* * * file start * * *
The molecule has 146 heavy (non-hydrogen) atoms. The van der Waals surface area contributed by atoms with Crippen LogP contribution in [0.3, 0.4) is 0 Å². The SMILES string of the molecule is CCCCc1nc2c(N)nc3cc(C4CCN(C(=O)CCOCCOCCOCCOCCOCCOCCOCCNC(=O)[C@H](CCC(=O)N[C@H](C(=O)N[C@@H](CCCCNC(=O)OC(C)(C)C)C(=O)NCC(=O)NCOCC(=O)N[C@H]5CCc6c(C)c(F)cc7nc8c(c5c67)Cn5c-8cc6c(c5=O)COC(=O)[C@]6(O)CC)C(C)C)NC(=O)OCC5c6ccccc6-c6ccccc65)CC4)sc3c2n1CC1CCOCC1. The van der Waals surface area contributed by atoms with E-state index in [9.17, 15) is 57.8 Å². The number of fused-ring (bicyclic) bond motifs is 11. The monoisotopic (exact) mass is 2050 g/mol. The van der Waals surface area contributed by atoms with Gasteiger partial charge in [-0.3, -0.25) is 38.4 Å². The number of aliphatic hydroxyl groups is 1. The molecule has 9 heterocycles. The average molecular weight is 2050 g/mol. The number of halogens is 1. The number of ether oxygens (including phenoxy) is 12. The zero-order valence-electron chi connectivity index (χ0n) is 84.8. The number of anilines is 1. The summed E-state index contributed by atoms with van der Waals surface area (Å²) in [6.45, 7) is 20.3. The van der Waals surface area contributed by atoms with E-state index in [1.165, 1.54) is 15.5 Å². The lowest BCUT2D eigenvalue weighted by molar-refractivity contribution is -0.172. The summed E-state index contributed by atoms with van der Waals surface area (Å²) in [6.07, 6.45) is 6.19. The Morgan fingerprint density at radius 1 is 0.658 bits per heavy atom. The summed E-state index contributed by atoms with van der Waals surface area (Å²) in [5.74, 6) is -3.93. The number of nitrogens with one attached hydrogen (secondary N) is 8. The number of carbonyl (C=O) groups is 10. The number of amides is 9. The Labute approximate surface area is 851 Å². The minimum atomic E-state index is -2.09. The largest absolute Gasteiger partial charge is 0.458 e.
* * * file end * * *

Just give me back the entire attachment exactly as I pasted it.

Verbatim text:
The molecule has 146 heavy (non-hydrogen) atoms. The van der Waals surface area contributed by atoms with Crippen LogP contribution in [0.3, 0.4) is 0 Å². The SMILES string of the molecule is CCCCc1nc2c(N)nc3cc(C4CCN(C(=O)CCOCCOCCOCCOCCOCCOCCOCCNC(=O)[C@H](CCC(=O)N[C@H](C(=O)N[C@@H](CCCCNC(=O)OC(C)(C)C)C(=O)NCC(=O)NCOCC(=O)N[C@H]5CCc6c(C)c(F)cc7nc8c(c5c67)Cn5c-8cc6c(c5=O)COC(=O)[C@]6(O)CC)C(C)C)NC(=O)OCC5c6ccccc6-c6ccccc65)CC4)sc3c2n1CC1CCOCC1. The van der Waals surface area contributed by atoms with E-state index in [9.17, 15) is 57.8 Å². The number of fused-ring (bicyclic) bond motifs is 11. The monoisotopic (exact) mass is 2050 g/mol. The van der Waals surface area contributed by atoms with Gasteiger partial charge in [-0.3, -0.25) is 38.4 Å². The number of aliphatic hydroxyl groups is 1. The molecule has 9 heterocycles. The average molecular weight is 2050 g/mol. The number of halogens is 1. The number of ether oxygens (including phenoxy) is 12. The zero-order valence-electron chi connectivity index (χ0n) is 84.8. The number of anilines is 1. The summed E-state index contributed by atoms with van der Waals surface area (Å²) in [6.45, 7) is 20.3. The van der Waals surface area contributed by atoms with E-state index in [1.165, 1.54) is 15.5 Å². The lowest BCUT2D eigenvalue weighted by molar-refractivity contribution is -0.172. The summed E-state index contributed by atoms with van der Waals surface area (Å²) in [6.07, 6.45) is 6.19. The Morgan fingerprint density at radius 1 is 0.658 bits per heavy atom. The summed E-state index contributed by atoms with van der Waals surface area (Å²) in [5.74, 6) is -3.93. The number of nitrogens with one attached hydrogen (secondary N) is 8. The number of carbonyl (C=O) groups is 10. The number of amides is 9. The Labute approximate surface area is 851 Å². The minimum atomic E-state index is -2.09. The largest absolute Gasteiger partial charge is 0.458 e.